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Chicago to add nine more dedicated stands for mobile food trucks

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Chicago would add nine dedicated mobile food truck stands in high-density neighborhoods--even though only a handful of trucks have been licensed to cook on board--under a mayoral plan advanced Monday.

With a lawsuit challenging Chicago's food truck ordinance still pending in Circuit Court, the City Council's Traffic Committee approved Mayor Rahm Emanuel's plan to increase the number of food stands where licensed trucks can park for up to two hours at a time--from 21 to 30.

The new stands, each with space for two trucks, would be located at: 902 W. Adams in Mary Bartelme Park; 825 S. Canal; 1400 W. Adams outside Whitney Young H.S.; 1851 W. Jackson near Malcolm X College; 150 W. Van Buren outside the Chicago Board of Trade; 65 E. Harrison adjacent to Columbia College; 2500 N. Cannon Drive in Lincoln Park; 3628 N. Broadway and 3953 N. Sheridan.

Because of the city's rigorous licensing and costly GPS requirements, only six licenses have been issued empowering mobile food trucks to cook on board. Over 100 perators have "expressed interest" in receiving city licenses.

Emanuel has argued that the nine new stands would foster a "growing industry" while safeguarding Chicago neighborhoods from "added congestion and public safety issues."

Last year, Emanuel brokered an end to the two year-stalemate that had stunted Chicago's growth as a culinary capital.

To appease brick-and-mortar restaurants concerned about the threat to their businesses, the ordinance required mobile food trucks to: set up shop at least 200 feet away from any licensed restaurant; be in a location where they could "legally park" and not remain in any one location for more than two hours at a time.

The ordinance also created designated "food stands" exempt from the 200-foot buffer--with space for two food trucks--in congested, parking-starved areas.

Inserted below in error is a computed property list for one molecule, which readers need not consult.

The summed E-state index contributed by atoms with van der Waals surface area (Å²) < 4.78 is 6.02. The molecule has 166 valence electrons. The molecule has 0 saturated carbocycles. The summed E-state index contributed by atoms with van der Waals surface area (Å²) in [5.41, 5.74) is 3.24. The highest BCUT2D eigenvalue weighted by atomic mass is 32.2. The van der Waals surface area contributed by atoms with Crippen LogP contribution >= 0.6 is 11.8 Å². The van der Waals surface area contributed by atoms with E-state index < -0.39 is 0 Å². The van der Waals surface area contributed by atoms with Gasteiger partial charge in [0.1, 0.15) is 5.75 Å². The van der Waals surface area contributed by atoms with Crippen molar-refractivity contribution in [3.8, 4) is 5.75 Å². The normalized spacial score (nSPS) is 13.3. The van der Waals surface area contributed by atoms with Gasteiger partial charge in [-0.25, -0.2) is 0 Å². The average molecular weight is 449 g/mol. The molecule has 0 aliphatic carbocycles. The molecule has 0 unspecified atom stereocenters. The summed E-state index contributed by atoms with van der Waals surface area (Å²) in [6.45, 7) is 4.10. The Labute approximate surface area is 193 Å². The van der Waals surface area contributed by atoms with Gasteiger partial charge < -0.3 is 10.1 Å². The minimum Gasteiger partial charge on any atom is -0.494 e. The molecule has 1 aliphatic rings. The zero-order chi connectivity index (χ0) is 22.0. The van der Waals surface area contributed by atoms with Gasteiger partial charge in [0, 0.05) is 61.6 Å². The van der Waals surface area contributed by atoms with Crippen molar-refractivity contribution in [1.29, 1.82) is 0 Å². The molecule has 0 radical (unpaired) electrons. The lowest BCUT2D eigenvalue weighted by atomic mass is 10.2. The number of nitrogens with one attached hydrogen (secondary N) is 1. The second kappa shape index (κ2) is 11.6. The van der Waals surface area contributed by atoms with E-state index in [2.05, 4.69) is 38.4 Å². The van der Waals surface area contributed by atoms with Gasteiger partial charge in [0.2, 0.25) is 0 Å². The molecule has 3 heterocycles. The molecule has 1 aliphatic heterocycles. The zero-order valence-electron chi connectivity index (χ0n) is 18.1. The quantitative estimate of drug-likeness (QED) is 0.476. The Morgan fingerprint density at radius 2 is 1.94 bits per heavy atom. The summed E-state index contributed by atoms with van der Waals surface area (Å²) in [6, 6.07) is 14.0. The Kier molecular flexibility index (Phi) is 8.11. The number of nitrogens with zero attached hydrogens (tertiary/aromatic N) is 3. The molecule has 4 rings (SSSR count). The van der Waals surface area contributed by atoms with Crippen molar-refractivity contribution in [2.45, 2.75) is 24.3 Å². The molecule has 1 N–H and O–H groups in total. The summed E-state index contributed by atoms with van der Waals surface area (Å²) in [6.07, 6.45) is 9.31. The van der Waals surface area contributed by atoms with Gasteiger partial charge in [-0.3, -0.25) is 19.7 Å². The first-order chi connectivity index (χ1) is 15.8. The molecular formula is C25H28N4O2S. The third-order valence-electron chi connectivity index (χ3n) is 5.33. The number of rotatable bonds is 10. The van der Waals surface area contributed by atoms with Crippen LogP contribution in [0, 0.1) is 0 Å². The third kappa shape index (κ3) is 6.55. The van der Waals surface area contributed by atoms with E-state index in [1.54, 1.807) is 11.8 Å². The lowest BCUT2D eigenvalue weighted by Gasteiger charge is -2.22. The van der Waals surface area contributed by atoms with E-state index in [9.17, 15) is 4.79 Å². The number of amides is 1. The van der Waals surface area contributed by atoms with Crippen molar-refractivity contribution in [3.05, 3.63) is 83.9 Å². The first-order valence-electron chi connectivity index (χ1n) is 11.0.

The compromise made neither side particularly happy.

Food truck owners complained about the 200-foot rule, the food stands in high-density areas and about GPS devices that could be used to impose $1,000-to-$2,000 fines.

Some restaurant owners were equally upset. They were afraid that rolling restaurants that don't pay property taxes would cut into their business.

The Circuit Court claimed that the 200-foot buffer violates the due process guarantees outlined in the Il. Constitution.

"It exists for one reason and one reason only: to protect a few, politically-connected restaurants from competition," Robert Frommer, an attorney at the Washington D.C.-based Institute for Justice, said on the day the lawsuit was filed.

"That's not a legitimate purpose. Government exists to protect public health and safety. Government should not be in the business of picking winners and losers in the marketplace. That's the job of consumers."

The lawsuit further contended that the GPS requirement violates the search and seizure provision of the Il. Constitution.

"Government has to have a legitimate reason to undertake that search. Simply protecting one class of business from competition by another is not legitimate," Frommer said at the time.

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